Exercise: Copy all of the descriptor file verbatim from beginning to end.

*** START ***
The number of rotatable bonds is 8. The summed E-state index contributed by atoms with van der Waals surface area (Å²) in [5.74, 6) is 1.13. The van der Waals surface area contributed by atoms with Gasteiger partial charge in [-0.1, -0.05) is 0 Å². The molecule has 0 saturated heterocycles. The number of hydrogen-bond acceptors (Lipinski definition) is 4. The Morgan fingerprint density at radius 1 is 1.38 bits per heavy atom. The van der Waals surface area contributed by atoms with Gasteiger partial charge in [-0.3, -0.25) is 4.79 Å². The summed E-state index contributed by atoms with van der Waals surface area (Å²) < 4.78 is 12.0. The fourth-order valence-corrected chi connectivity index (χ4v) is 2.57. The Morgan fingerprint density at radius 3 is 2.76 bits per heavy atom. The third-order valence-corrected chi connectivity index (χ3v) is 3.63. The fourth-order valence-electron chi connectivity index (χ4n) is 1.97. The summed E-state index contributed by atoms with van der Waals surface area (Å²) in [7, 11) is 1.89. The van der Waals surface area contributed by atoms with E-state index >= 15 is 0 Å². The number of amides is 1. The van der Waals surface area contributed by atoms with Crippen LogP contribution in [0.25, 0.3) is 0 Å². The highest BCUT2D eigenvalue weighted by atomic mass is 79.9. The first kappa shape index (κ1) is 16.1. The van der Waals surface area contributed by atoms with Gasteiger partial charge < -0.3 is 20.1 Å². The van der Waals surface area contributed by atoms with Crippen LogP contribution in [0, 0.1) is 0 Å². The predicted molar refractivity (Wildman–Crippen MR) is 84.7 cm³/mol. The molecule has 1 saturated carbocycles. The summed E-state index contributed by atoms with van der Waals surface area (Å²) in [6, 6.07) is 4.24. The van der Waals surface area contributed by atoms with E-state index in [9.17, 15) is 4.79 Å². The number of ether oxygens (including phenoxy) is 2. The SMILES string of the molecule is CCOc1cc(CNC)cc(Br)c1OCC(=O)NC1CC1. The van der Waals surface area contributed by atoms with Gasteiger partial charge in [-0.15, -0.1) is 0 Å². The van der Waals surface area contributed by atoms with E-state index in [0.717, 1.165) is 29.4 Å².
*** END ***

The number of rotatable bonds is 8. The summed E-state index contributed by atoms with van der Waals surface area (Å²) in [5.74, 6) is 1.13. The van der Waals surface area contributed by atoms with Gasteiger partial charge in [-0.1, -0.05) is 0 Å². The molecule has 0 saturated heterocycles. The number of hydrogen-bond acceptors (Lipinski definition) is 4. The Morgan fingerprint density at radius 1 is 1.38 bits per heavy atom. The van der Waals surface area contributed by atoms with Gasteiger partial charge in [-0.3, -0.25) is 4.79 Å². The summed E-state index contributed by atoms with van der Waals surface area (Å²) < 4.78 is 12.0. The fourth-order valence-corrected chi connectivity index (χ4v) is 2.57. The Morgan fingerprint density at radius 3 is 2.76 bits per heavy atom. The third-order valence-corrected chi connectivity index (χ3v) is 3.63. The fourth-order valence-electron chi connectivity index (χ4n) is 1.97. The summed E-state index contributed by atoms with van der Waals surface area (Å²) in [7, 11) is 1.89. The van der Waals surface area contributed by atoms with E-state index >= 15 is 0 Å². The number of amides is 1. The van der Waals surface area contributed by atoms with Crippen LogP contribution in [0.25, 0.3) is 0 Å². The highest BCUT2D eigenvalue weighted by atomic mass is 79.9. The first kappa shape index (κ1) is 16.1. The van der Waals surface area contributed by atoms with Gasteiger partial charge < -0.3 is 20.1 Å². The van der Waals surface area contributed by atoms with Crippen LogP contribution in [0, 0.1) is 0 Å². The predicted molar refractivity (Wildman–Crippen MR) is 84.7 cm³/mol. The molecule has 1 saturated carbocycles. The summed E-state index contributed by atoms with van der Waals surface area (Å²) in [6, 6.07) is 4.24. The van der Waals surface area contributed by atoms with E-state index in [9.17, 15) is 4.79 Å². The number of ether oxygens (including phenoxy) is 2. The SMILES string of the molecule is CCOc1cc(CNC)cc(Br)c1OCC(=O)NC1CC1. The van der Waals surface area contributed by atoms with Gasteiger partial charge in [-0.15, -0.1) is 0 Å². The van der Waals surface area contributed by atoms with E-state index in [0.717, 1.165) is 29.4 Å².